“Philosophically and geographically that kind of access isn’t an option,” Knight says. “I fully support the idea that artists can fix the economy, revitalize downtowns, and fix social problems. We lost Irvine Foundation grant funding because we don’t do that kind of community engagement. It’s definitely hurt our fundraising, but if artists can’t nourish themselves, how can they nourish the world?”
On public view
Artists cycle in and out of Headlands and Montalvo on their own schedule. As the most sequestered, Djerassi offers only one public event a year. Most of the time the residencies unfold out of view. But this is the season when the big three open their doors to the public. Headlands holds its summer open house on Sunday July 26, offering a peek at the work of some four dozen current and former artists in residence, including Oakland choreographer Nicole Klaymoon and New York photographer-sculptor Leslie Hewitt.
Montalvo celebrates the 75 th anniversary of its artists residency program—the longest running west of the Mississippi– with Rock the Garden, an evening of installations and performances by a disparate cast of program alumni. Choreographer and Zaccho Dance Theatre artistic director Joanna Haigood premieres three new site-specific works, and performance artist Hirokazu Kosaka presents a large scale sculptural and performance installation with butoh master Oguri and harmonica player Tetsuya Nakamura.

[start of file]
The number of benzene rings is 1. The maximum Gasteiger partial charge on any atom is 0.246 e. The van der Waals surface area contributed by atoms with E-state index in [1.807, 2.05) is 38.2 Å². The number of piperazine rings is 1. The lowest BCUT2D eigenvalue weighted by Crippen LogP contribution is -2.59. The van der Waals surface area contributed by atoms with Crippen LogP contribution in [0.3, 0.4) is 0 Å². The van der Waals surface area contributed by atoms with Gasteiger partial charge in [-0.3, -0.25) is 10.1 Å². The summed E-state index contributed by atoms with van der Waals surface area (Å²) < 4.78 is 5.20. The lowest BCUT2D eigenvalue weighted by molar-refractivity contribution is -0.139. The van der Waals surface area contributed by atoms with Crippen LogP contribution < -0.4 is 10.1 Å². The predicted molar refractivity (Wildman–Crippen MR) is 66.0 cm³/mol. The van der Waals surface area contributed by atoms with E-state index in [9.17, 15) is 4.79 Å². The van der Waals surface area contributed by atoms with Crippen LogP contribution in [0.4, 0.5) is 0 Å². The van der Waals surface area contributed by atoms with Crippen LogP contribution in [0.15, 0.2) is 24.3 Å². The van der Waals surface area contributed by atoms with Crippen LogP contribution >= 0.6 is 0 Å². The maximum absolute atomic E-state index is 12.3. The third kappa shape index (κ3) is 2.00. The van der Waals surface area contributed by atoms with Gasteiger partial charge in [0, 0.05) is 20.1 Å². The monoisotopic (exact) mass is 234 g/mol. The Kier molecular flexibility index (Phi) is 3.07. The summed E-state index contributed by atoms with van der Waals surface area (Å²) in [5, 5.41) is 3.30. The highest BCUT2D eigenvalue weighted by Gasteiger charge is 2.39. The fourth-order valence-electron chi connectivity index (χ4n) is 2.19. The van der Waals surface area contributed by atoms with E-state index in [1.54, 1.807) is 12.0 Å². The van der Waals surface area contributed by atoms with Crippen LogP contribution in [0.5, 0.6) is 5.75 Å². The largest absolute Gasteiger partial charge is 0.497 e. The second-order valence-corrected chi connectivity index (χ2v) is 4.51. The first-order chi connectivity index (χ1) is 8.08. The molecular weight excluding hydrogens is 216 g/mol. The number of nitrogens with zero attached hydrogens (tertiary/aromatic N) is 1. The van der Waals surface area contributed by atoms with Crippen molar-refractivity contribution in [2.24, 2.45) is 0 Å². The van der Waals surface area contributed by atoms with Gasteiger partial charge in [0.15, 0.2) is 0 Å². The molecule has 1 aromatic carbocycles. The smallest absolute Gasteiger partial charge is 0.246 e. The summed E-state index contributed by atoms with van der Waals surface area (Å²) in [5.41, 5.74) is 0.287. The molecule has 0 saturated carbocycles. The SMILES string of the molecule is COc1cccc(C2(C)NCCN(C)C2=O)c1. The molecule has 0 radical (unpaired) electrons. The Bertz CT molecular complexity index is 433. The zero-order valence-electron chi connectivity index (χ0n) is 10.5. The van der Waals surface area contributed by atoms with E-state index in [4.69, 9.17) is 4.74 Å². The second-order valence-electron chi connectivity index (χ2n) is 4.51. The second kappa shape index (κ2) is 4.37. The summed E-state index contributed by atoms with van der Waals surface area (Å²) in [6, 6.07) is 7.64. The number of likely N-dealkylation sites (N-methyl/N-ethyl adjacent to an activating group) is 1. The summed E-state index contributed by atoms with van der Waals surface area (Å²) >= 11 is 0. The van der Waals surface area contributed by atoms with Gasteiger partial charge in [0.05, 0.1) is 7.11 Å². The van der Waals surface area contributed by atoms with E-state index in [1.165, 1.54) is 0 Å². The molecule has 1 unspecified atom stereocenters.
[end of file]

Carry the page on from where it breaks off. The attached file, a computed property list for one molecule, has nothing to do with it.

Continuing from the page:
Each residency program is shaped by its own particular history and landscape. Built on a decommissioned military base, Headlands has deeply engaged artists in reclaiming historic buildings, essentially turning the rough-hewn campus itself into an ongoing art project since it incorporated on National Park Service land in 1982. Meanwhile, the charged dialogue between arts and science that characterizes Djerassi is woven into its DNA. The late Carl Djerassi, a Stanford University chemistry professor who worked as part of the team that developed the birth control pill, created the program in 1979.
The Montalvo Arts Center evolved out the estate built by Senator James D. Phelan (1861-1930), who bequeathed the property to the San Francisco Art Association, “to be used as far as possible for the development of art, literature, music, and architecture by promising students.” When the first crop of artists arrived in 1939, Montalvo was one of only three residency programs in the United States. In 2013, Montalvo made its most concerted effort to integrate the local scene with its first open application for California-based artists.
“We’re a 175-acre public park, and we have the opportunity for artists to engage with our visitors,” Montalvo director of programs Kelly Sicat says. “We’re testing out new models of engaging audiences in participatory works. It’s a very interesting challenge. How you introduce people to concepts of art that don’t come as traditional painting or composition.”
While each residency has its own distinct culture and identity, all three bring artists together in the evening to share meals. The idea isn’t only to nourish and inspire the resident artists, it’s also to draw people out of their studios and get them talking among themselves.